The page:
Lawyer Challenges Delgado;
Jim Powers In Assembly Run
By JIM KEVLIN • Special to www.AllOTSEGO.com
Having filled a vacancy on the Millbrook Village Board in 2017, Republican Kyle Van De Water, a Poughkeepsie lawyer, ran for a full term in 2018.
And Delgado’s army of volunteers also handed out literature for the two Democratic Milbrook trustee candidates, Kevin McGrane and Tim Collopy, Van De Water told the Otsego and Schoharie Republican county committees at a two-county gathering last week at the Worcester White House Inn.
When the votes were counted that Nov. 4, Delgado had won – and McGrane and Collopy had narrowly surpassed Van De Water. Thanks, Delgado, Van De Water implied.
If Delgado was the shadow candidate against Van De Water in 2018, this year it will be a mano a mano between the two attorneys, as the Republican announced Tuesday, Feb. 18, he will challenge the first-term Democrat for the 19th Congressional District seat, which includes Otsego County, in this year’s Nov. 5 election.
With Van De Water’s announcement and that of Jim Powers, Town of Butternuts, former county board chairman, who is running to succeed retiring assembly Clifford Crouch, R-122, almost all voters across Otsego County will have choices in every race on this fall’s ballot, leading off with President Donald Trump and a Democrat to be named.
The exception proving the rule is Assemblyman Chris Tague, R-Schoharie, who locally represents the towns of Cherry Valley, Roseboom, Decatur and Worcester. He stepped back from a run to succeed retiring state Sen. Jim Seward, R-Milford, and so far faces no challenge to his incumbency. Also, so far a Democrat is lacking to succeed Assemblyman Cliff Crouch in the 122nd.
Another Republican Congressional contender, Ola Hawatmeh of Poughkeepsie, who presented herself as “the Republican Ilhan Omar,” also spoke to the GOP committees at Worcester, but Otsego County Republican Chairman Vince Casale said Van De Water, having lined up county committee supports – “most important, he has his own county committee” – is likely to divert a primary Hawatmeh said she would pursue.
“If these candidates need to spend resources and time in the primary, they aren’t going to have the kind of resources they need to run an effective campaign against Delgado; it’s just not going to happen,” said Casale.
He estimated $2-3 million will be needed to mount an effective challenge, adding, “If a campaign (Van De Water’s) takes off, the money will be easy to raise.”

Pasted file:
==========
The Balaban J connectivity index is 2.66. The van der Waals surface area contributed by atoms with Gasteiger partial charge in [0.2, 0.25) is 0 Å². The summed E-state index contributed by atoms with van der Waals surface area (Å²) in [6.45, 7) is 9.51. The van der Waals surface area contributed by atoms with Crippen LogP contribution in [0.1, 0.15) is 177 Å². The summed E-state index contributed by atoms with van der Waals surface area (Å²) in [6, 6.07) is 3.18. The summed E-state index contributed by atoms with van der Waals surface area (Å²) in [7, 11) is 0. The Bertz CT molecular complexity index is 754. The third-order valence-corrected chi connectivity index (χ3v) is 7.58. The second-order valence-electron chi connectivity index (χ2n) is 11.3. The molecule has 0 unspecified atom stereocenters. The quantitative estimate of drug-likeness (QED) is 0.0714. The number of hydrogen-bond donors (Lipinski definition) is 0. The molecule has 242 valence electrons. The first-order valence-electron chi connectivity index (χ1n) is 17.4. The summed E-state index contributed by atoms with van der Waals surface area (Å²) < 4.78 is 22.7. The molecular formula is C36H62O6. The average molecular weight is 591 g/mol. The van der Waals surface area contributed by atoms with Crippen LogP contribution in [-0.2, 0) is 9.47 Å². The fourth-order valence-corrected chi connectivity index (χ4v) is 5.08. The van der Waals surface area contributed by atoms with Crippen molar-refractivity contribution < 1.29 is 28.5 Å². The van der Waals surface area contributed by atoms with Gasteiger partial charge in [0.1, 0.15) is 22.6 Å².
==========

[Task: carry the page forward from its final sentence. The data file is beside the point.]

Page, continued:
Delgado hasn’t officially announced he’s seeking another term, but it’s expected he will. In an appearance at the Cooperstown Rotary Club Tuesday, Feb. 18, he ticked off a laundry list of legislation passed in the Democratic House and sent on to the Republican Senate.
Two of Delgado’s bills have even been signed into law by President Trump, he said, achieved by only six Democrats. They include the Family Farm Relief Act, which raises the cap on smaller farms able to reorganize under Bankruptcy Laws from $3 million to $10 million.
He also has high hopes a bill that would organize all federal permitting processes in the same website, making it easier for citizens and businesses to determine what they can and can’t do.
In other races:
Adam Hall, a young father of four from Moravia, Cayuga County, announced he is running to succeed Senator Seward. A conservative, he’s opposed to the state’s bail-reform regimen and worries about impingement on Second Amendment rights.
He joins a race that includes county Rep. Peter Oberacker, R-Schenevus, whom Seward is supporting as his successor. Praising the senator’s 34-year tenure, Oberacker, president of FormTech, which does product research for national food companies said he’s applying a maxim from his industry to succeeding Seward: “Find something successful – and copy it.”
Hall planned to run as a Republican, but learned county committees have already gotten behind Oberacker. He may run in a Republican primary regardless, he said.
The Democratic candidate in the race is Jim Barber, a farmer from Schoharie and son of J. Roger Barber, state Ag & Markets commissioner in Gov. Hugh Carey’s administration.
In announcing he’ll run in the 122nd, a four-county district that includes the Otsego towns of Morris, Butternuts and Unadilla, Powers expects to face perhaps a half-dozen contenders in a Republican primary.
He said Crouch is supporting Jim Angelino, a retired Norwich police chief, and that Nick Libous, son of the former state senator from Binghamton, is also running.
But, he said, he’s the only contender who has actually held an elective office. The splintered field may actually help Powers, he reasoned, and said he has a strategy he’s not yet ready to reveal.
A Democrat has not yet surfaced there.
In the two other in-county Assembly district, Dan Buttermann, NYCM adjuster, Oneonta school board member and organizer of Ted-X Oneonta programs, is challenging first-term Republican John Salka of Brookfield, in the 121st, which includes Cooperstown and Oneonta.
In the 101st, incumbent Republican Brian Miller, R-New Hartford, is challenged for a second time by Chad McEvoy of Westford. The narrow district that runs from Utica to Orange County, called “The Catskill Snake,” includes Springfield, Middlefield, Westford and Maryland locally.